A shave biopsy is a surgical technique performed when a skin lesion cannot be diagnosed on the basis of a clinical exam alone. A shave biopsy samples a portion of the superficial layers of the skin and therefore is minimally invasive.
When is a Shave Biopsy Performed?
It is used to diagnose precancers such as actinic keratoses and superficial skin cancers such as squamous cell carcinoma and basal cell carcinoma. It also used when a practitioner is uncertain of the diagnosis of any particular lesion. Shave biopsies are usually performed for raised lesions, lesions with a stalk or when a deep sampling of the skin is not necessary.
Occasionally the practitioner may need to perform a deeper biopsy and will use the saucerization technique. The goal is usually to 1) remove the entire skin lesion, and 2) allow the pathologist to examine the edges of the specimen to see if it has been completely removed. The saucerization technique can be done for pigmented skin lesions such as a growth suspicious for melanoma, to allow the accurate measurement of the depth of the lesion.
What Are The Steps in a Shave Biopsy?[1,2]
- The biopsy site is cleaned using alcohol or other anti-septic solutions.
- The site is anesthetized using an injectable numbing medications, such as lidocaine. Epinephrine is typically mixed with lidocaine to help constrict the blood vessels in the skin to decrease bleeding associated with the procedure; this also allows the numbing medication to have a longer effect.
- The biopsy may be performed using a scalpel or another type of sterile blade. The specimen is usually placed in a fixative solution and sent to the laboratory where a doctor trained in pathology performs an evaluation of the processed skin lesion under the microscope.
- Any small amount of bleeding is usually stopped using a chemical solution such as aluminum chloride, Monsel’s solution or by electrocautery (heat).
- The biopsy site is often covered with a petroleum based ointment and covered with a bandage.
- The wound is usually left to heal on its own without sutures.
What Are Some Risks Associated with a Shave Biopsy?
Though a shave biopsy is a minimally invasive outpatient procedure, it may carry the following risks:
- Pain, typically only for a few short seconds when the numbing medication is being injected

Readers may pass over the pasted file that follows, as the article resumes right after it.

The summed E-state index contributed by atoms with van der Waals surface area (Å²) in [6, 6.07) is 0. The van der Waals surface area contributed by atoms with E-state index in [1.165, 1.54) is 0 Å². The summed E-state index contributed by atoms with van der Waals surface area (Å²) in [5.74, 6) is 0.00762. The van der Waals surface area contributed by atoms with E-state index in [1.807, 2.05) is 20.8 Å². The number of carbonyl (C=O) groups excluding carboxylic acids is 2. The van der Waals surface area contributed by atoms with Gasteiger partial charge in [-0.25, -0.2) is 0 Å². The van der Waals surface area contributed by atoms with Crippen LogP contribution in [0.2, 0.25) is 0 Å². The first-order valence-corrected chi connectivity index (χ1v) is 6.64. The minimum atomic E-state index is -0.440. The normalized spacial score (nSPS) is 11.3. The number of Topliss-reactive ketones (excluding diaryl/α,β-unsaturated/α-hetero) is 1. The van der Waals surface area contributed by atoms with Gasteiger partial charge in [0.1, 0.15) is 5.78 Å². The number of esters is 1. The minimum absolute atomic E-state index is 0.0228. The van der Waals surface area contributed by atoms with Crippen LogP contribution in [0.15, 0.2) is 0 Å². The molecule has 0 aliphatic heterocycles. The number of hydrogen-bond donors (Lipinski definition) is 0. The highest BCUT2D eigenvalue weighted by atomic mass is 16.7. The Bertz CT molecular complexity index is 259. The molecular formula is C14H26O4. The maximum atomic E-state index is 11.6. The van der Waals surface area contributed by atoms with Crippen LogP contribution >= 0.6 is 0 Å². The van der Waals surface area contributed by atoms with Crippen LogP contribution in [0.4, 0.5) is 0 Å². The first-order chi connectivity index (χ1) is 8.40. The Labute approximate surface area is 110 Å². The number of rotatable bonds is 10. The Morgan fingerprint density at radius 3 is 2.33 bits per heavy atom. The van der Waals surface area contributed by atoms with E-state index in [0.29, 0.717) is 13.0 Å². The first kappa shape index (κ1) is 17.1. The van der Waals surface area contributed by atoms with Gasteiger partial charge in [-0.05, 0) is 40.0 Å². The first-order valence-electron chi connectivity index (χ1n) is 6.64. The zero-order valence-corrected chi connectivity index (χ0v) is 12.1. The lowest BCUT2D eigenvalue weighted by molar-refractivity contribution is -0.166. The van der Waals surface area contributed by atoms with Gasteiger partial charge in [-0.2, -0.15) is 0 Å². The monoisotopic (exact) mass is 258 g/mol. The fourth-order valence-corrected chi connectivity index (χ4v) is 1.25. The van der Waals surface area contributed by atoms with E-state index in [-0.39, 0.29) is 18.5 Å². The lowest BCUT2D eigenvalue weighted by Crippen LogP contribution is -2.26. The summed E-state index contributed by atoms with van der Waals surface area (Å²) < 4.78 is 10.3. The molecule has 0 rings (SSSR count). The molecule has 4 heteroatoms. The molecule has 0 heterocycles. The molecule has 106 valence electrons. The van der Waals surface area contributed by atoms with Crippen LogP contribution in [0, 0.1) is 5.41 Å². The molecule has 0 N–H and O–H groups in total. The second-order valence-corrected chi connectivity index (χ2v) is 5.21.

- Bleeding, which is usually minimal for superficial procedures of the skin. The risk of bleeding is higher in people who are taking blood thinners or have medical conditions that may prevent their blood from clotting efficiently.
- Skin infections, though the overall rate of infection in outpatient skin procedures is only between 1-2%.[3,4]
- Scarring: Both atrophy (depressed) or hypertrophic (elevated) scars may form.
- Temporary or permanent change in the color of the skin at the biopsy site.
- Rarely, shave biopsies may cause temporary or permanent nerve damage (change or loss of skin sensation), or hair loss at the biopsy site.
What Is The Wound Care After a Biopsy?
The biopsy site is typically left alone (without getting the site wet) for 24 hours. Then the biopsy site is cleaned with soap and water daily and covered with a petroleum based bandages or topical ointment/cream for about 7 days. Using a topical ointment containing an antibiotic is typically not recommended because of the risk to develop a skin allergy with certain topical antibiotics. In a randomized controlled trial, white petrolatum was shown to be a safe wound care ointment for outpatient surgery and decreases the risk of allergic skin reactions and bacterial infections. Using topical antibiotic ointments does not lower post-operative skin infections any more than petroleum-based ointment, yet is associated with higher allergic skin reactions, and therefore often avoided. Additionally, leaving the wound open to air or allowing it to dry may slow down the healing process and may worsen the appearance of the final scar.
It is important to understand that each practitioner may have a slightly different way to manage the biopsy site. These differences may have to do with the patient (e.g. tendency to bleed), the location (e.g. hairy scalp versus the groin), the skin lesion sampled and other such considerations. Generally accepted principals are discussed here along with the evidence available to support these practices.